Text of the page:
I used to be a sucker for running for a specific time (even on trail) and constantly looking at my watch. But now, fuck the time and fuck the distance. I don’t buy into this ‘naked running’ / leave your watch at home crap though – Just change the settings. We all want a record of our run. If not to go back and analyse at some point then to show off to our mates and strangers whom we’ll never meet. It’s self validation, a part of us is wired that way. Let’s not pretend otherwise. I do however no longer care about the distance or time. Yes I could choose not to sign up to a race or to choose a different distance, but I get a challenge and enjoyment from the ‘longer’ (its all relative!) stuff. But once you start, you can’t change the distance. You need to cover that no matter what. Time? Blah. If you’ve read a few of my blogs you’ll know I once did give a shit and why I no longer do. My validation is now in completion. The achievement of getting the challenge done. So it is irrelevant to me to see time or distance on my watch. Until I hit the finish line there is still plenty of work to be done! What I find does help is being aware of my average pace. As contradictory as it sounds, distance and time is a factor and there will always be a cut off time and a realistic/best estimate finish time. So as long as I know what that averages out at over the course of the event, I can work out (if I need/want too) what is left or how I’m performing. And there will always be check points, indications of distance and time of day (like the sun in the sky!) and questions/conversations you’ll inevitably ask or hear (“how far to the next checkpoint”, “only x miles to go” etc.). So fuck times. Fuck distance. I go out with one job. To finish. I know what is needed to get there. No matter what, what average needs to be maintained.
And as a person… how has running changed me?
mmmh. This was a bit like writing a CV or a performance management appraisal document of some sort. “I’m a good person”, “People would describe me as bubbly”…fuuuuuck. It didn’t start off that way nor did I intend for it to end up like that. It’s another mind dump. The words just kept coming and I babbled on about me, myself and I. Maybe there is even an analogy of some sort in there. Is the ‘me’ the same as the ‘I’? Do these represent different iterations of my growth. Bollocks to all that. I’m trying to be too clever now. I’ve changed a little bit is all. Hopefully for the better. Shit chat aside, I feel like I’m a better person these days and I think running has something to do with it….
- I’m less frustrated. I used to get wound up a lot. Never angry (except with my mum, she’s always bared the brunt of that for some reason – sorry mum, love ya!) though, mostly just frustrated. This would normally be a work thing too. I think I’m more accepting these days.
- I’m less pedantic. Hoooooo. I love a bit of pedantry. It used to cloud my judgement though. I couldn’t see the bigger picture because I was too busy being a prick about the finer details. Still happens (did I mention I love a but of pedantry?) but I’m more accepting of being corrected and put in my place now.
- I’m less touchy about things. I used to let things get to me. You know when something didn’t go as planned, when you were put out by something. That. I don’t care so much any more and am more accepting of the need to adapt and change.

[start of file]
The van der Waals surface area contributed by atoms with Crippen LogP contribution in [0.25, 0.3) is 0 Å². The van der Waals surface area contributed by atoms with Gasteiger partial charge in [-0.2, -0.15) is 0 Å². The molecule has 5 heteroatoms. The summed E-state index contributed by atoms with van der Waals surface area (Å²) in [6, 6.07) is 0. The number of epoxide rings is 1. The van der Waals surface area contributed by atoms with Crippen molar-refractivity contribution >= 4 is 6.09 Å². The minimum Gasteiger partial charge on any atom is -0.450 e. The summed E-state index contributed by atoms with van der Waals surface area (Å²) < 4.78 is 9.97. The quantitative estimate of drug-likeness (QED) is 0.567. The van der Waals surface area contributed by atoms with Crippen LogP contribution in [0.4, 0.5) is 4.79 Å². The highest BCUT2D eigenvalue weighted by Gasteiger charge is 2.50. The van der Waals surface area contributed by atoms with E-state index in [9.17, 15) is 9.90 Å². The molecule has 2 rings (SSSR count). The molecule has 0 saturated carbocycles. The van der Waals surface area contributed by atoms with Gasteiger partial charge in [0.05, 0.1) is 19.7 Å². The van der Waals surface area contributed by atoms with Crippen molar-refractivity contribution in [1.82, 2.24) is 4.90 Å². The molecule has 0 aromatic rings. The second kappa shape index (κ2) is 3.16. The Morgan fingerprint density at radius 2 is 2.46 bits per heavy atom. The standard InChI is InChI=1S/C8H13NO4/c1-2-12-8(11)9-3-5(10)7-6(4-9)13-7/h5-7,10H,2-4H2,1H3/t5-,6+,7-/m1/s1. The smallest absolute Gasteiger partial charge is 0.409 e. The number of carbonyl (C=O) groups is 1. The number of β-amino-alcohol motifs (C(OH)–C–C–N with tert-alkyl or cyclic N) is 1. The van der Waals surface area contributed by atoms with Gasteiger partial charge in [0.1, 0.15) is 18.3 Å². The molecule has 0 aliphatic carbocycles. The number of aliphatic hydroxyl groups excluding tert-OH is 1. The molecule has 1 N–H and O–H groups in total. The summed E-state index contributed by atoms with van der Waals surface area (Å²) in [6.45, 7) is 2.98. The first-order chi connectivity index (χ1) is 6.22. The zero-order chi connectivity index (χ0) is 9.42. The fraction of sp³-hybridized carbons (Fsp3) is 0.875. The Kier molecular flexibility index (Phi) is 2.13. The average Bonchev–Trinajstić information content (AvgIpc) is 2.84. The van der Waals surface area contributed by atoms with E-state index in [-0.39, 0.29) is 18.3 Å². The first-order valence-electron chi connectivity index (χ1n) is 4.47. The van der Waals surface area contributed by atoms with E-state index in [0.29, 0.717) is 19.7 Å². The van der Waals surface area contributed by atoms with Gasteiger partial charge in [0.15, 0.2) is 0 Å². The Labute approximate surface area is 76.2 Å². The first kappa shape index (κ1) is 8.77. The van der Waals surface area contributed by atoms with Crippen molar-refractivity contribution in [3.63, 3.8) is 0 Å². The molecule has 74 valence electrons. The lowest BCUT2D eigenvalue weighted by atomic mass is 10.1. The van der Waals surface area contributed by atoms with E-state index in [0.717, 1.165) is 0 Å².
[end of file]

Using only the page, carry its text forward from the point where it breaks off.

- I’m more tolerable. Not as in I’m more tolerable to be around (c’mon, I’m always tolerable to be around!), but as in I’m more tolerable of others and things beyond my control. I guess its the whole ‘change the things you can and accept the things you can’t change’ thingy.
- I’m more willing. In many ways. More willing to try stuff, to do stuff, to inconvenience myself for the better good etc. I suppose this is an acceptance that everything isn’t centred around me and my needs and that I should put others before myself sometimes.
- I’m more confident. Oh for sure I’m more confident. Be it at work or at home, running has given me that. Confident in my own thoughts, decisions and opinions. Confident in my own rationalisation of things and handling of situations. I finally accept that I know what I’m doing and I should portray that confidently.
- I’m still very stubborn though. Possibly a negative way to describe determination, but it is a trait that is certainly useful in running and daily in achieving the things I set out to achieve! I don’t like being told what to do, which in a running sense means I probably couldn’t be coached!
- I’m wiser. I rely on experiences more. Whilst maybe not in the running sense (not always smarter! As my race calendar would indicate!). I’m learning more to rely on those past experiences for comparison and accept the gut feelings in my decision making.
- I’m more in tune with my body. This doesn’t mean I treat it with respect. Quite the opposite in fact. But I listen. I feel. I sense what is right and what is wrong. What I need to do and when I need to adapt. I’m accepting that some things are inevitable. Like injuries. Yes I can prevent them, but given the nature of running (and cycle commuting in London), I know one day I won’t avoid the inevitable and I’ll have to accept the consequences and deal with it. I’m strangely at ease with that thought.
- My mental strength is strong, stronger than it has ever been. It’s been trained. Through running, through suffering and pain. I think it is one of, if not ‘the’, my strongest attributes. If I was on a running version of ‘top trumps’ it might well be my top power and special ability. I accept the dark thoughts, the difficult places, I accept I need to spend time with them and not let them consume or dictate me. As a result, I comfortable with them and can deal with them when I need to.
- I cut out the negativity in my life. Sounds harsher than it is. I do what I want when I want and for my own benefit. Gone are the times of hanging on to people or things for the wrong reasons. I don’t want to be surrounded by negativity or things that drag me down. I respect myself enough now to only accept the positives into my life.
mmmh. There is a theme here. Acceptance. I accept running has changed me. I believe it has, and for the better. I also accept it might be the best midlife-crisis* I could have hoped for!
* I am not having a mid-life crisis. It is just a joke. Accept it. It was funny.